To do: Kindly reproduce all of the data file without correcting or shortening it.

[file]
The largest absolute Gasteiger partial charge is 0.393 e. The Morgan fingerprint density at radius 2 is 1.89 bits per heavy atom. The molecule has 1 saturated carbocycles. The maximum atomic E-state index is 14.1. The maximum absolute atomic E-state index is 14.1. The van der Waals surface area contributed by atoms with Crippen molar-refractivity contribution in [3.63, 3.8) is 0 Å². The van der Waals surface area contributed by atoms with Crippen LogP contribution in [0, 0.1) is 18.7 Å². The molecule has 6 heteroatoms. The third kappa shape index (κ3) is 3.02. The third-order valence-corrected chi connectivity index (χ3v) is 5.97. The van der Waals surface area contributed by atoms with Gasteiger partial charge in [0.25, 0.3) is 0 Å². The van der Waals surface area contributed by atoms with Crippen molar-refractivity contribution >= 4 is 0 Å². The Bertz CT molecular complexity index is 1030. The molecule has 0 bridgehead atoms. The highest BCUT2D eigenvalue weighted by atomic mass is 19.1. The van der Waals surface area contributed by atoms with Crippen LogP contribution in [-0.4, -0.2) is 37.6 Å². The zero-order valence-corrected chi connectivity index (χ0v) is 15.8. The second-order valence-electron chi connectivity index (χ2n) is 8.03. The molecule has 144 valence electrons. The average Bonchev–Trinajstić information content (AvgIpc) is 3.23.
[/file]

The largest absolute Gasteiger partial charge is 0.393 e. The Morgan fingerprint density at radius 2 is 1.89 bits per heavy atom. The molecule has 1 saturated carbocycles. The maximum atomic E-state index is 14.1. The maximum absolute atomic E-state index is 14.1. The van der Waals surface area contributed by atoms with Crippen molar-refractivity contribution in [3.63, 3.8) is 0 Å². The van der Waals surface area contributed by atoms with Crippen LogP contribution in [0, 0.1) is 18.7 Å². The molecule has 6 heteroatoms. The third kappa shape index (κ3) is 3.02. The third-order valence-corrected chi connectivity index (χ3v) is 5.97. The van der Waals surface area contributed by atoms with Gasteiger partial charge in [0.25, 0.3) is 0 Å². The van der Waals surface area contributed by atoms with Crippen molar-refractivity contribution >= 4 is 0 Å². The Bertz CT molecular complexity index is 1030. The molecule has 0 bridgehead atoms. The highest BCUT2D eigenvalue weighted by atomic mass is 19.1. The van der Waals surface area contributed by atoms with Crippen LogP contribution in [-0.4, -0.2) is 37.6 Å². The zero-order valence-corrected chi connectivity index (χ0v) is 15.8. The second-order valence-electron chi connectivity index (χ2n) is 8.03. The molecule has 144 valence electrons. The average Bonchev–Trinajstić information content (AvgIpc) is 3.23.